Malware Removal Guide

    "This guide will help you remove malicious software from your computer. If you think your computer might be infected with a virus or trojan, you may want to use this guide. It provides step-by-step instructions on how to remove malware from Windows operating system. It highlights free malware removal tools and resources that are necessary to clean your computer. You will quickly learn how to remove a virus, a rootkit, spyware, and other malware." Guide: http://www.selectrealsecurity.com/malware-removal-guide I'll be posting updates. :)
  3. We all know that windows 8 is faster and fluid than windows 7. But the workflow (number of clicks to get a work done) and lake of start menu irritates a bit. I recently have reinstalled windows 8 in my notebook. Before that I was using the same windows 8 with all patched. While it was patched, I was feeling little hangup and slowness on using it. Now, I have decided not to patch windows and to work out with it making some tweaks. By editing the system files, I have made windows 8 exactly look like windows 7 but I wasn't feeling comfortable. I am using windows 8 now and it must feel like windows 8. Then I found out, the main thing is - getting used to something. Now, download autoruns and run it as administrator. As it pops up, move to Options >> Filter Options and uncheck hide windows entries. Consider portable apps over installation and those you need to install but you may uninstall them in future, install those through a 3rd party Uninstaller product like Revo Uninstaller. Now, when you will uninstall a installed app, you can uninstall it completely. After this, your computer must run as light as a feather. Edit: You can also use this registry tweak from askvg to make your experience more fluid. P.S. Feel free to ask anything regarding this tutorial :) My sincere thanks to dcs18 for his knowledge.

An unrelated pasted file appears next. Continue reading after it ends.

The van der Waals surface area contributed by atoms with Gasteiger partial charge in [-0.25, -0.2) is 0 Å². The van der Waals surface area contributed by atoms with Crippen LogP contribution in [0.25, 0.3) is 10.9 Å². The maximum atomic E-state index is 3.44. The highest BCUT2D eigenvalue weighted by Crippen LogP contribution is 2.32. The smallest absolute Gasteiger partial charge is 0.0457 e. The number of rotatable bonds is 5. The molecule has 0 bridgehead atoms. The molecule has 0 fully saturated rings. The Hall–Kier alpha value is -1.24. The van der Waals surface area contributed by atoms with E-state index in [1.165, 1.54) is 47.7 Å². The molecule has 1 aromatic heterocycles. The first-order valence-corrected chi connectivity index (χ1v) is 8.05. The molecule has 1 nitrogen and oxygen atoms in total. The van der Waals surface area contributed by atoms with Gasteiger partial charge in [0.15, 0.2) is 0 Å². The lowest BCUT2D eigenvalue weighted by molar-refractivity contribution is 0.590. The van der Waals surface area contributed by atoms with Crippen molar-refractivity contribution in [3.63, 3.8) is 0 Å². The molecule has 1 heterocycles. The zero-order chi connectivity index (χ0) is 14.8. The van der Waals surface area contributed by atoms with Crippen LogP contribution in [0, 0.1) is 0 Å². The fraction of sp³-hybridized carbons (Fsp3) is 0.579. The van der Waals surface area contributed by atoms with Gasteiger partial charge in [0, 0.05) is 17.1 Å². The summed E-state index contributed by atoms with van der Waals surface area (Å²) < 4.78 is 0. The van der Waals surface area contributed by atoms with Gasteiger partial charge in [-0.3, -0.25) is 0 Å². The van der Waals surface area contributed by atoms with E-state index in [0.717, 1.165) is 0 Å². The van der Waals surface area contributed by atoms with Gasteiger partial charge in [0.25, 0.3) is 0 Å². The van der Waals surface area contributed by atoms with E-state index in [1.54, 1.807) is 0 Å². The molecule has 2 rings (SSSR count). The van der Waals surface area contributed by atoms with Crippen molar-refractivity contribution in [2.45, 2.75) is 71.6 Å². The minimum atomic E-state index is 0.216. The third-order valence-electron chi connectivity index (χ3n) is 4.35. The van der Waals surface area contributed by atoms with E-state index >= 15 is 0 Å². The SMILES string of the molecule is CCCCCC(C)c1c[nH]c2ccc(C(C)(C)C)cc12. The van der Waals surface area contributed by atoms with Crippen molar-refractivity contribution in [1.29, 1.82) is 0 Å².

4. Guidemaster: How to buy a Chromebook, plus our best picks The Chrome OS landscape is vast—Ars is here to help you navigate it. Enlarge / There's now a pretty wide range of Chromebooks available—and we've tested a lot of 'em. Valentina Palladino We've tested many new Chromebooks since our guide came out earlier this year, and we've updated our top pick for Fall 2019. Chromebooks dominated the affordable laptop scene in 2018. The same wasn't true just a few years ago, when most were unclear what to do with Google's browser-based operating system. But now, after Chromebooks have successfully infiltrated the education market, users both young and old are familiar with Chrome OS. Chrome OS runs exclusively on Chromebooks, the name for the laptops, two-in-ones, and now tablets that run Google's operating system. If you've used the Chrome Web browser before, you know how to use Chrome OS—the browser is the portal to nearly everything you can do on Chrome OS. Google created an operating system that's simple to use, efficient, and low maintenance in the sense that it doesn't take a ton of power to run a Chromebook well. All of those factors, plus the recent introduction of Android apps into the ecosystem, have made Chromebooks popular with younger users, teachers, and anyone who works and plays primarily within the confines of the Chrome Web browser. As people gravitate to Chromebooks, OEMs have been producing more and more of them. There is a plethora of Chromebooks available now, some at dirt cheap prices and others at premium prices, making it hard to know which you should buy. Luckily, Ars has tested some of the most popular Chromebooks, and we can offer some insight as to which ones are worth your money. Note: Ars Technica may earn compensation for sales from links on this post through affiliate programs. What Chrome OS can do for you, and what it can't do Chromebooks can be solid devices for people who spend most of their computing time in a browser. Chrome OS is ideal for doing things like managing email, writing and sharing documents in Google Drive, streaming video and music, and general Web browsing. Chrome OS' suitability for these types of tasks also means that those who have never used a Chromebook will find it easy to use without much of a learning curve. Android apps add another layer to Chrome OS, allowing you to run your favorite mobile programs, including Spotify, Snapchat, Instagram, Netflix, Candy Crush, Clash of Clans, and more. The rollout of Android apps on Chromebooks has been slow, and not all Android apps are optimized for the large screens and full keyboards of Chromebooks yet. However, Chrome OS has been made more versatile thanks to the inclusion of Android apps. Affordability makes Chromebooks stand out among most of their competitors. You can get a Chromebook for as little as $199, whereas the cheapest Windows machines run at least a couple hundred dollars more, and similar macOS machines don't even come close in price. Affordability has been a blessing for Chromebook users, but it has been somewhat of a curse for Chromebooks as a whole since many people have the false assumption that all Chromebooks are cheap. Time has proven that presumption untrue as more OEMs have come out with Chromebooks that feature premium materials and better specs. Those devices are more expensive than your average Chromebook, and rightly so. The most expensive Chromebooks run anywhere from $699 to more than $1,000—though not all Chrome OS lovers need a Chromebook with the powerful specs and premium build that those expensive devices have. However, those who know that Chrome OS will fulfill their personal and professional needs may want to shell out more money for a luxury device. But aside from better build quality and more powerful internals, those pricey Chromebooks still run Chrome OS and are not exempt from the operating system's limitations. Unlike on Windows and macOS machines, you can't download and install programs like Photoshop CC or Final Cut Pro. Chrome OS only supports Web-based extensions and Android apps—that's one of the reasons it takes much less power for a machine to run Chrome OS well. Also, most Chrome OS programs require an Internet connection and will not work when the device isn't connected to Wi-Fi. If you don't take the necessary precautions before leaving a reliable Wi-Fi network—like making pertinent Google Docs available offline—your Chromebook will essentially become a useless brick when unconnected. Things to consider when buying a Chromebook Design Chromebooks come primarily as laptops or two-in-ones, so you'll need to decide if you want the versatility of a 360-degree hinge. If you want to use a lot of Android apps on your Chromebook, getting a two-in-one with a touchscreen will be the best option, since you can switch it into tablet mode and use it like an Android mobile device. The same advice goes for those who plan to use a Chromebook as a multimedia device—streaming videos on YouTube and Netflix can be more comfortable when using a convertible in tent or show modes. Chromebook OEMs tend to cut costs by using cheaper materials when making these devices. Most affordable Chromebooks are made out of plastic, but that's not always bad. While they won't have the look or feel of an XPS 13 or a MacBook, Chromebooks made out of plastic or other materials can be just what one needs in an affordable, portable device. Be sure to check the tech specs of the Chromebook you want before you buy it to make sure it has basic features, such as a backlit keyboard, an HD or FHD screen, a non-touch or touch panel, and an included stylus. Depending on the type of device and its price, not all of the features we consider "standard" will come standard on every Chromebook. The same idea goes for ports—you should check to see if your preferred Chromebook has the ports you need. While most come with at least one USB-A port, a few of the newest models forgo USB-A and opt for all USB Type-C ports instead. Some Chromebooks come with additional connectivity options like HDMI ports and DisplayPorts, so consider how you'll use the Chromebook and decide which ports you'll require. RAM RAM, or the amount of memory in a Chromebook, helps the device run quickly when you have many tabs open. Most Chromebooks come with 4GB of RAM, and that will be sufficient for those who use the Chromebook for leisurely Web browsing, YouTube watching, and light Android app use. Those who plan to push Chrome OS further—users with more than 20 browser tabs open at once, Android apps running in the background, all while streaming YouTube—should get a machine with at least 8GB of RAM. Doing so will ensure that the machine doesn't lag as you open more tabs and programs and use them simultaneously. Some Chromebook models can be specced out to have 16GB of RAM, and those typically have optional processor upgrades as well (a base model may have an Intel Celeron processor, but you can upgrade to a Core i3 or i5 CPU if you wish). More RAM never hurts, but only developers or experimental users who want to run Ubuntu, Linux, or Windows on their Chromebooks really need such high volumes of memory. Storage Storage isn't the most important spec in a Chromebook, but it should not be overlooked. Chrome OS works as well as it does because Google expects users to rely (at least partially) on cloud-based services for storage—things like Google Drive, DropBox, and others. As long as you have an Internet connection, you can access all of the files you need through those various services. Google Drive even lets you save some documents for offline access now, ensuring you'll be able to work on that paper or proposal even in a dead zone. But every Chromebook needs some onboard storage—those who go Google's recommended route can get by with just 16GB or 32GB of storage. Keep in mind that those levels are similar to those in low- to mid-range smartphones, so your Chromebook will have the same storage capacity as one of those handheld devices. If you prefer being able to save some documents locally, or if you plan to download many apps and programs, you should get a Chromebook with at least 64GB to 128GB of storage. While Chromebooks aren't built for serious photo or video editing, it is possible to do such things with these devices. If you dabble in that at all, you'll need more onboard storage than the rest if you're working off of locally saved files. Price Some choose Chromebooks over other PCs because they are so affordable. Most Chrome OS laptops and convertibles are priced anywhere between $199 to $499, which is a couple hundred dollars less than the most affordable Windows devices (save for the new Surface Go tablet). All of the factors we previously outlined contribute to the price of a Chromebook: design, materials, screen quality, processor, RAM, and storage. A Chromebook that works well enough for most customers can be found at $299-$499, but there will be some who want a device that comes in either above or below that price range. Only recently have OEMs experimented with more expensive Chromebooks. Google owned (and mostly still owns) the luxury Chromebook market with its $1,000 Pixelbook. While it has the slickest design of nearly any Chromebook and specs that beat most other Chrome OS devices, it's overkill for most customers. Nevertheless, we considered the Pixelbook and the newest expensive Chromebooks in this guide. How we tested Real-world work testing: We used each Chromebook for at least one full day as our primary work and play device. This includes working a standard eight-hour work day running multiple Chrome tabs while occasionally streaming video, listening to music, and using Android apps. We made note of any performance hiccups, lag when opening new Chrome tabs, and slowness when loading Android apps and particularly laborious webpages. Ars benchmarks: We ran all of our regular benchmark tests on each Chromebook to measure performance, including Geekbench 4, Google Octane, Kraken, and Jetstream. Ars battery tests: We ran both our Wi-Fi and WebGL battery tests on each Chromebook three times and averaged those scores to come up with an average battery-life estimate. A note on education Chromebooks: Affordability, efficiency, and ease of use have made Chrome OS devices popular in schools and with students. OEMs make education-specific Chromebooks that go directly to schools and are priced to be bought in bulk. Since many of those education-based Chromebooks aren't available for regular consumers to buy, we won't be covering them in this guide. However, don't be surprised if your child comes home with a Chromebook model you're not familiar with, as it's probably an education device. Best overall Asus Chromebook Flip C434 First image of article image gallery. Please visit the source link to see all images. Specs at a glance: Asus Chromebook Flip C434 (as tested) Screen 14-inch FHD touchscreen (1920×1080) CPU Intel Core m3-8100Y RAM 4GB HDD 64GB eMMC GPU Integrated Intel GPU Networking 802.11ac Wi-Fi, Bluetooth 4.0 Ports 2 x USB-C 3.1 Gen 1, 1 x USB-A 3.1, 1 x microSD card slot, 1 x audio combo jack Size 12.64×7.95×0.62 inches Weight 3.19 pounds Battery 48Wh 3-cell Warranty 1 year Starting price $569 Price as reviewed $569 Asus takes the top spot once again with its updated Chromebook Flip C434. We still like our original pick, the Asus Chromebook Flip C302CA, but the new model is worth paying $569 if you want the Chrome OS device with the best combination of features and style at a decent price. There are a lot of noticeable differences between the Chromebook Flip C434 and the C302CA—the former has an updated design that makes it look and feel more like one of Asus' more expensive Zenbooks. It has a matte-silver finish with shiny accents on its edges and a new hinge that lifts the machine slightly when in laptop mode. Its full-sized silver keyboard is now backlit and it has a larger, 14-inch display with thin bezels surrounding it. There was nothing wrong with the C302CA's design, but the C434 is up there with the most attractive Chromebooks we've seen. Asus also added a USB-A port onto the side of the C434, which is a much welcomed addition that complements the USB-C ports on both sides of the device. Along with this added connectivity, you also get more power options. Asus ditched the Pentium processor so the C434 starts out with a Core m3 CPU. We originally recommended getting the Core m3 model of the C302CA, and we still believe the a Core m3 processor provides just enough power to get most things done efficiently on a Chromebook. Unsurprisingly, the new Chromebook Flip served me well as my primary work computer for the few weeks I tested it. It's just as speedy and smooth, if not more so, than the C302CA and it can handle multiple open Chrome tabs easily. There's also less lag overall when opening new tabs and programs. Asus also managed to improve upon the Chromebook Flip's battery life, too. Our review unit lasted an average of 11.25 hours on our Wi-Fi test on a single charge, and nearly 6 hours on our WebGL test. That's roughly one hour more than the C302CA lasted on both tests. We also appreciate that the new C434 lasted more than 1.5 hours longer on our default battery test than the C302CA. We know that $569 seems like a lot of money for a Chromebook, and it is on the higher end of the price spectrum. However, all of the useful updates that Asus made to an already stellar Chromebook make it worth the higher price tag for anyone that wants a Chrome OS device that can be their primary laptop. It's price also isn't as hefty when you consider the price of a modern Windows laptop, most of which start between $600 and $800. That being said, the Asus Chromebook Flip C302CA is still available for $499, making it an even more affordable option for those that want a similar and just as stellar device. The Good Well-designed Chromebook with above-average performance for the price. The Bad Might be slightly too expensive for those used to dirt-cheap Chromebooks. First image of article image gallery. Please visit the source link to see all images. Best Chrome OS tablet HP Chromebook x2 First image of article image gallery. Please visit the source link to see all images. Specs at a glance: HP Chromebook x2 (as tested) Screen 12.3-inch QHD IPS touchscreen (235 ppi) CPU Intel Core m3-7Y30 RAM 4GB HDD 32GB GPU Intel HD Graphics 615 Networking 802.11b/g/n/ac (2x2) Wi-Fi, Bluetooth 4.2 Ports 2×USB-C, 1×microSD card slot, 1×headphone/mic combo Size 11.5×8.32×0.33 inches Weight 1.6 pounds (tablet only), about 3 pounds (with keyboard attached) Battery 48Whr Warranty 1 year Starting price $465 Price as reviewed $465 Other perks Included keyboard and stylus Chrome OS tablets remain novel, but the $465 HP Chromebook x2 already managed to set itself apart from the few other slabs available. HP took its expertise in making Windows notebooks and translated it for Chrome OS, bringing Spectre-level elegance to the tablet's design and just the right internals to make it a more-than-capable Chrome OS device. The slab itself features that special white finish found on Spectre laptops that brings durability and an extra level of scratch-resistance to the device. The 12.3-inch QHD touchscreen is higher quality than most people need on a Chromebook, but it adds to the premium nature of the device. The Core m3 CPU inside the tablet, as well as the 4GB of RAM and 32GB or 64GB of storage, support work and play well. After reviewing it, I was convinced that anyone who plans to use a Chromebook for anything more than occasional Web browsing should get a device with Core m3-level power or a comparable CPU. Included in its $599 price tag are its keyboard attachment and an active pen, so you get all the accessories you need to use the Chromebook x2 to the fullest. The thick metal hinge bar on the edge of the keyboard holds the tablet securely in place, making it one of the sturdiest detachables I've ever used. With no kickstand to worry about, you can angle the Chromebook x2 freely in laptop mode and swiftly move into tablet mode without trepidation. There are a few minor bones to pick with the Chromebook x2, like the fact that its stylus takes AAAA batteries and that it came out just before Chrome OS supported fingerprint authentication. But if you can overlook those minor indiscretions, the HP Chromebook x2 is both a solid detachable and one of the best-value Chrome OS tablets available now. The Good Solid detachable with accessories included in price. The Bad No fingerprint sensor. Best budget Chromebook Lenovo Yoga Chromebook C330 First image of article image gallery. Please visit the source link to see all images. Specs at a glance: Lenovo Yoga Chromebook C330 (as tested) Screen 12.6-inch HD (1366×768) touchscreen CPU MediaTek MTK8173C (1.7GHz) RAM 4GB HDD 64GB eMMC GPU Integrated MediaTek GPU Networking Lenovo Wireless AC (2×2), Bluetooth 4.1 Ports 1×USB-C, 1×USB-A 3.0, 1×HDMI, 1×SD card slot, 1×audio combo jack Size 11.4×8.48×0.77 inches Weight 2.64 pounds Battery three-cell 45Whr Warranty 1 year Starting price $279 Price as reviewed $299 The world is full of low-cost Chromebooks because that's how the landscape began: OEMs made laptops that ran Google's stripped-down OS only as well as they needed to, resulting in many affordable devices. As the category expanded, the differences between good and bad budget Chromebooks became more apparent. Lenovo's Yoga Chromebook C330 has the most important attributes of a great Chromebook at an equally great $279 starting price. The Yoga Chromebook C330 sports a design that's utilitarian but not ugly. While it's not the thinnest Chromebook, it's not very heavy at 2.64 pounds, and it's a convertible, so you can use it in laptop, tablet, tent, and other modes. Its 11.6-inch HD touchscreen complements this design, as do the chunky bezels surrounding it, as they make for good gripping spots when in tablet mode. Available in a "blizzard" white colour, the Yoga Chromebook C330 has a comfortable, full-sized chiclet keyboard with gray keys that pair nicely with the machine's light aesthetic. Its wider edges allowed Lenovo to include an array of ports on the device: one HDMI port, one USB-A port, an SD card slot, one USB-C port for charging, and a headphone jack. That mix ensures a wide variety of possible connections, and those who are already embracing USB-C can make use of their cables or chargers with these devices as well. Aside from the choice of 32GB or 64GB of onboard storage, the Yoga Chromebook C330's specs remain the same across its two available models. It performed as well as you could expect on our benchmarks with its MediaTek MTK8173C processor. It handled my daily Web-based work fairly well, although it was a tad slow in loading webpages in new tabs. It also lasted 11 hours on our Wi-Fi battery test, so it should support you throughout an entire work day. In testing numerous Chromebooks, most of those that fit in the "budget" category of $350 or less had boring, uninspired designs, with lackluster performance to boot. The Yoga Chromebook C330 won't be winning any design awards, but it combines a clean, practical design with decent performance and battery life, all at a price that's hard to beat. Are there even cheaper Chromebooks? Yes. But if you want to spend a couple hundred bucks on a device that will work well enough in most situations, the Yoga Chromebook C330 is a solid choice. The Good Good performance and solid battery life for the price. The Bad A bit chunky. Best for students Dell Chromebook 11 First image of article image gallery. Please visit the source link to see all images. Specs at a glance: Dell Chromebook 11 (as tested) Screen 11-inch HD non-touch display (1366×768) CPU Intel Celeron N3350 RAM 4GB HDD 32GB eMMC GPU Integrated Intel GPU Networking 802.11ac 2×2Wi-Fi, Bluetooth 4.2 Ports 2×USB-A, 1×HDMI, 1×microSD card slot, 1×lock slot, 1×audio combo jack Size 11.96×8.19×0.82 inches Weight 2.82 pounds Battery Three-cell 32Whr Warranty 1 year Starting price $195 Price as reviewed $249 Parents looking for a Chromebook for their kids need look no further than the $249 Dell Chromebook 11. We tested the consumer version of this notebook, but one of the benefits of it is that Dell makes many versions of the Chromebook 11. The slightly pricier education models have a few extra features geared toward teachers and administrators, but all have the same design, spec variants, and core features. Devices primarily used for school work should be durable, decently powerful, not too distracting, and not too expensive. The Dell Chromebook 11 fits that bill, sporting a simple black chassis that's built to withstand bumps and drops. It doesn't employ the same tricks as other consumer notebooks (ultra-thin bezels, fancier materials, and the like), but that's because it's made for those who want quick, easy, and affordable access to Chrome OS. The 11-inch, 1366×768 screen and full-sized keyboard aren't anything to write home about, but students can complete Web-based assignments and write in Google Docs easily with them. I found the keyboard comfortable despite the keys being just a hair smaller than traditional keys, and the trackpad is responsive and smooth. While it doesn't come standard with a touchscreen, you can customize it with a touch panel if you wish. The hinge on the Chromebook 11 tilts back 180 degrees, allowing students to collaborate more easily with their peers or their parents and teachers. Whether your student leaves this Chromebook at home or takes it to school, it has a good port selection that should suit most environments: two USB-A ports, one HDMI port, a microSD card slot, and a lock slot. All models come with an Intel Celeron processor, but you can customize the Chromebook 11 with up to 4GB of RAM and up to 32GB of storage. The highest configuration, which includes a touchscreen, costs $309—still within the originally acceptable price range for a Chromebook. But if you can live without the touchscreen, our review unit costs just $249 and should serve students of all ages well. The Good Affordable, even when specced out to the max. The Bad On the small side. Best for families Acer Chromebook 14 First image of article image gallery. Please visit the source link to see all images. Specs at a glance: Acer Chromebook 14 (as tested) Screen 14-inch 1920×1080 IPS non-touch display (16:9) CPU Intel Celeron N3160 (1.6-2.24GHz) RAM 4GB HDD 32GB eMMC GPU Integrated Intel HD GPU Networking Wireless 802.11 ac MIMO (dual-band 2.4GHz and 5GHz), Bluetooth 4.2 Ports 2×USB-A 3.0, 1×HDMI, 1×audio combo jack, 1×power port Size 13.43×9.31×0.67 inches Weight 3.42 pounds Battery 3950mAh Warranty 1 year Starting price $279 Price as reviewed $299 A device that serves an entire family needs to have universal appeal, and the $299 Acer Chromebook 14 has that. We liked this device for multi-person use primarily because of its size—14-inch devices hit a sweet spot that most people enjoy. It's not so small that grandma will have trouble seeing things on its screen, but it's not so big that it becomes cumbersome to tote around the house. The device's all-metal design is quite sturdy: its palm rests don't feel flimsy, and its lid and chassis don't bend or give when force is applied. While it's not a convertible, its lid tilts back 180 degrees to give you more flexibility than other laptops. Its edges taper, getting wider as you move farther back on the device and providing space for two USB-A ports, one HDMI port, an audio combo jack, a power port, and a lock slot. We also like its 14-inch 1920×1080 IPS display—it's just the right size for multi-person use, allowing a few people to gather around the laptop and watch a video or work on a project together. The display has a low-reflective, anti-glare coating on it as well, so it won't be marred by environments with a lot of harsh light. Family members can also video chat with relatives and friends using the 720p Webcam that sits atop the display. With the latest Chrome OS update and Google Duo, the Chromebook 14 makes for a convenient video chat device as well as an impromptu photo booth. The device has a full-sized chiclet keyboard that is spacious and comfortable to type on. The right Backspace key is a tad shorter than usual, but otherwise there's nothing abnormal about this keyboard. Both kids doing their homework and parents sending after-hours emails will find it to be a good typing companion. The Chromebook 14's internals are what you'd expect in a low- to mid-range device: an Intel Celeron processor, 4GB of RAM, and either 16GB or 32GB of storage. Performance matched these specs, running Chrome OS well but slowing down a bit when faced with multiple open apps or tens of open Chrome tabs. It's a solid machine that won't break the bank and has the right design, size, and specs to serve parents and kids alike. The Good Sold chassis with 14-inch screen that's ideal for multi-person use. The Bad No USB-C. Best premium Chromebook Acer Chromebook Spin 13 First image of article image gallery. Please visit the source link to see all images. Specs at a glance: Acer Chromebook Spin 13 (as tested) Screen 13.5-inch FHD+ (2256×1504) IPS touchscreen CPU Intel Core i5-8250U (1.6-3.6GHz) RAM 8GB HDD 64GB GPU Intel UHD Graphics 620 Networking Intel Dual Band 802.11 a/b/g/n/ac W-Fi, Acer Nplify 2×2 MIMO, Bluetooth 4.2 Ports 2×USB-C 3.1 Gen 1, 1×USB-A 3.0, 1×microSD card slot, 1×audio combo jack Size 12.19×9.68×0.67 inches Weight 3.5 pounds Battery 54Whr Warranty 1 year Starting price $699 Price as reviewed $899 Out of the few high-end Chromebooks available now, Acer's $899 Chromebook Spin 13 stood out for combining premium build quality and powerful specs at a relatively good price point. The all-metal convertible looks handsome with its steel-gray finish and shiny, silver metallic accents. It's complemented by a 2256×1504 IPS touchscreen that has a 3:2 aspect ratio, making you scroll less to see more on its high-quality display. Acer sacrificed thinness and lightness to make the Chromebook Spin 13 more powerful. Even so, it's not particularly heavy at 3.5 pounds, making it easy to bring with you when you're traveling to and from meeting places. Its edges are just wide enough to include two USB-C ports, one USB-A port, a microSD card slot, and a headphone jack, and Acer hid an EMR stylus in a housing that sits at the bottom-right corner of the chassis. A Chromebook two-in-one with an all-metal design, FHD+ touchscreen, comfortable keyboard and trackpad, and included active pen is enough to make many take notice, but Acer sweetened the deal by making the Spin 13 one of its most powerful Chromebooks. It can be powered by Core i3 and i5 processors, giving it strong performance that bested almost all others on our benchmark tests. Our review unit had a Core i5 processor, 8GB of RAM, and 64GB of onboard storage, which is more than enough for even Chrome OS power users. Needless to say, it handled my daily Web work without any hiccups, loading tabs and Android apps swiftly and rarely lagging even when I pushed it to its limits. It also lasted more than 11.5 hours on our Wi-Fi battery test, so it should support you throughout an entire work day easily. Along with Chrome OS tablets, premium Chromebooks are the new "it" thing. Google's Pixelbook isn't the only high-end Chromebook anymore, and users should expect to see a number of pricier Chromebooks debut in the coming years. Out of the few currently available, Acer's Chromebook Spin 13 has the best mix of luxury design, high-end specs with solid performance, port selection, and extra perks like the included active pen. Its price range truly seals the deal: while you could spend up to $999 on this Chromebook, you don't have to. The most affordable Spin 13 gives you a Core i3 processor, 4GB of RAM, and 64GB of storage for $699—a reasonable price for a device like this with specs that will be suitable for most Chromebook users' needs. The Good High-powered Chromebook with many models at reasonable prices. The Bad Slightly heavy. Best for on-the-go professionals Google Pixelbook First image of article image gallery. Please visit the source link to see all images. Unsurprisingly, the $999 Pixelbook is the most Googly Chromebook available (aside from its tablet sibling, the Pixel Slate), and professionals will love it for its uncompromising power and modern design. While it starts off more expensive than most Chromebooks, at $999, that base model gets you a Core i5 processor, 8GB of RAM, and 128GB of storage. Those specs are more than enough to support those who push Chrome OS to its limits, so they will support all professionals even during the busiest times. Specs at a glance: Google Pixelbook (as tested) Screen 12.3-inch 2400×1600 (235 ppi) QHD LCD touchscreen OS Chrome OS CPU Intel Core i5-7Y57 RAM 8GB HDD 256GB SSD GPU Intel HD Graphics 615 Networking 802.11 a/b/g/n/ac, 2x2 (MIMO), dual-band (2.4 GHz, 5.0 GHz), Bluetooth 4.2 Ports two USB Type C ports (charging 4K display out, data transfer), headphone jack Size 11.4-in×8.7-in×0.4-in Weight 2.4 lbs Battery 41Whr Warranty 1 year Starting price $999 Price as reviewed $1,199 Other perks Pixelbook Pen (not included, extra $99) The Pixelbook's recognizable design also helps it stand out in the sea of relatively bland Chromebooks. Google spared no expense with this two-in-one, outfitting it with a metal chassis, clean white palm rests, and a glass portion on the lid, and silver and gray accents throughout. At just 10.3mm thick and weighing 2.4 pounds, the Pixelbook is also thin and light enough to slide unassumingly into your bag or under your arm when you tote it from meeting to meeting. Its hinges allow it to bend back 360 degrees so you can use it in multiple modes and make use of its 2400×1600 touchscreen comfortably. If you don't want to spare any expense yourself, you can spring for the $99 Pixelbook Pen to use with the convertible. It's a solid stylus that makes sketching, note-taking, and general handwriting input on the device easier, and you can use its side button to search with the Google Assistant's help. Just press and hold the side button while circling text, photos, and more on the screen to have the Assistant look up more information about that content. But you will have to keep an eye on that Pen, as there's no way to secure it to the chassis of the Pixelbook. OEMs may be trying to make their own versions of the Pixelbook, but it's doubtful that any of them will make a Chrome OS device with a style as distinct as that of the Pixelbook. The device is made better by Google's most recent Chrome OS updates, which make all Chromebooks significantly more intuitive to use in tablet mode thanks to more tappable elements, the new launcher tablet home screen, and other new features. Google's partnerships with numerous Android app developers have produced better experiences for those programs on Chrome OS, and other developers continue to optimize their apps for Chrome OS. While the transition certainly hasn't been fast, it points to a promising future for Chrome OS ahead of its already popular existence. The Good Sleek design with powerful base specs. The Bad Stylus costs $99 extra. Source: Guidemaster: How to buy a Chromebook, plus our best picks (Ars Technica) (To view the article's image galleries, please visit the above link)